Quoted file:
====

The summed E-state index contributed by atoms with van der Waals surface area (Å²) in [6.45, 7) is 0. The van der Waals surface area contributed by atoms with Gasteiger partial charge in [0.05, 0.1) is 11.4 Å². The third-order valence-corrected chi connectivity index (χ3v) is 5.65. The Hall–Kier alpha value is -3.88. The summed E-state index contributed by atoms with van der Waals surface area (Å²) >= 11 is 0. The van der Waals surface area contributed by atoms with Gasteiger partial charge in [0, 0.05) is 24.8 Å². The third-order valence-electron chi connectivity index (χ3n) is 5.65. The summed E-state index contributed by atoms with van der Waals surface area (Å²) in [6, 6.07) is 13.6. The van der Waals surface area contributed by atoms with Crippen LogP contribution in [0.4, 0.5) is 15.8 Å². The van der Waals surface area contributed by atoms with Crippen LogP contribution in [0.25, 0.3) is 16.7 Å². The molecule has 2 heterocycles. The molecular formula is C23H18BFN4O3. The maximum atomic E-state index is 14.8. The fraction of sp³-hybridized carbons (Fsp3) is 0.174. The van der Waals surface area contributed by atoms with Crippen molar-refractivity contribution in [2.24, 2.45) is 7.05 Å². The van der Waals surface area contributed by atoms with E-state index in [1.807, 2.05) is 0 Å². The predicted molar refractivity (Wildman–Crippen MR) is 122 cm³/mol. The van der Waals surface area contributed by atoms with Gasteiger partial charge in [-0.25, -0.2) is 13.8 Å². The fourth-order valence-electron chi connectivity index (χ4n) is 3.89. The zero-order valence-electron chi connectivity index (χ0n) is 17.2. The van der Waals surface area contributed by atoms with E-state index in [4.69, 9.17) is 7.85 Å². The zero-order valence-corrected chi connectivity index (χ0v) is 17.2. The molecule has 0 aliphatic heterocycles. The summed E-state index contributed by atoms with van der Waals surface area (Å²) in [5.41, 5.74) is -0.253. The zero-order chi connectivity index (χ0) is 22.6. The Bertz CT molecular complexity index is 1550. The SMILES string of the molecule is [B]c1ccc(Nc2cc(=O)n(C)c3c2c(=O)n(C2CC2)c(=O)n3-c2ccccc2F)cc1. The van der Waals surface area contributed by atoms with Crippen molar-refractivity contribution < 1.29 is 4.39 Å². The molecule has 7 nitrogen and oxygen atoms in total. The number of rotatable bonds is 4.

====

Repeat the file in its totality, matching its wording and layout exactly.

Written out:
The summed E-state index contributed by atoms with van der Waals surface area (Å²) in [6.45, 7) is 0. The van der Waals surface area contributed by atoms with Gasteiger partial charge in [0.05, 0.1) is 11.4 Å². The third-order valence-corrected chi connectivity index (χ3v) is 5.65. The Hall–Kier alpha value is -3.88. The summed E-state index contributed by atoms with van der Waals surface area (Å²) >= 11 is 0. The van der Waals surface area contributed by atoms with Gasteiger partial charge in [0, 0.05) is 24.8 Å². The third-order valence-electron chi connectivity index (χ3n) is 5.65. The summed E-state index contributed by atoms with van der Waals surface area (Å²) in [6, 6.07) is 13.6. The van der Waals surface area contributed by atoms with Crippen LogP contribution in [0.4, 0.5) is 15.8 Å². The van der Waals surface area contributed by atoms with Crippen LogP contribution in [0.25, 0.3) is 16.7 Å². The molecule has 2 heterocycles. The molecular formula is C23H18BFN4O3. The maximum atomic E-state index is 14.8. The fraction of sp³-hybridized carbons (Fsp3) is 0.174. The van der Waals surface area contributed by atoms with Crippen molar-refractivity contribution in [2.24, 2.45) is 7.05 Å². The van der Waals surface area contributed by atoms with E-state index in [1.807, 2.05) is 0 Å². The predicted molar refractivity (Wildman–Crippen MR) is 122 cm³/mol. The van der Waals surface area contributed by atoms with Gasteiger partial charge in [-0.25, -0.2) is 13.8 Å². The fourth-order valence-electron chi connectivity index (χ4n) is 3.89. The zero-order valence-electron chi connectivity index (χ0n) is 17.2. The van der Waals surface area contributed by atoms with E-state index in [4.69, 9.17) is 7.85 Å². The zero-order valence-corrected chi connectivity index (χ0v) is 17.2. The molecule has 0 aliphatic heterocycles. The summed E-state index contributed by atoms with van der Waals surface area (Å²) in [5.41, 5.74) is -0.253. The zero-order chi connectivity index (χ0) is 22.6. The Bertz CT molecular complexity index is 1550. The SMILES string of the molecule is [B]c1ccc(Nc2cc(=O)n(C)c3c2c(=O)n(C2CC2)c(=O)n3-c2ccccc2F)cc1. The van der Waals surface area contributed by atoms with Crippen molar-refractivity contribution < 1.29 is 4.39 Å². The molecule has 7 nitrogen and oxygen atoms in total. The number of rotatable bonds is 4.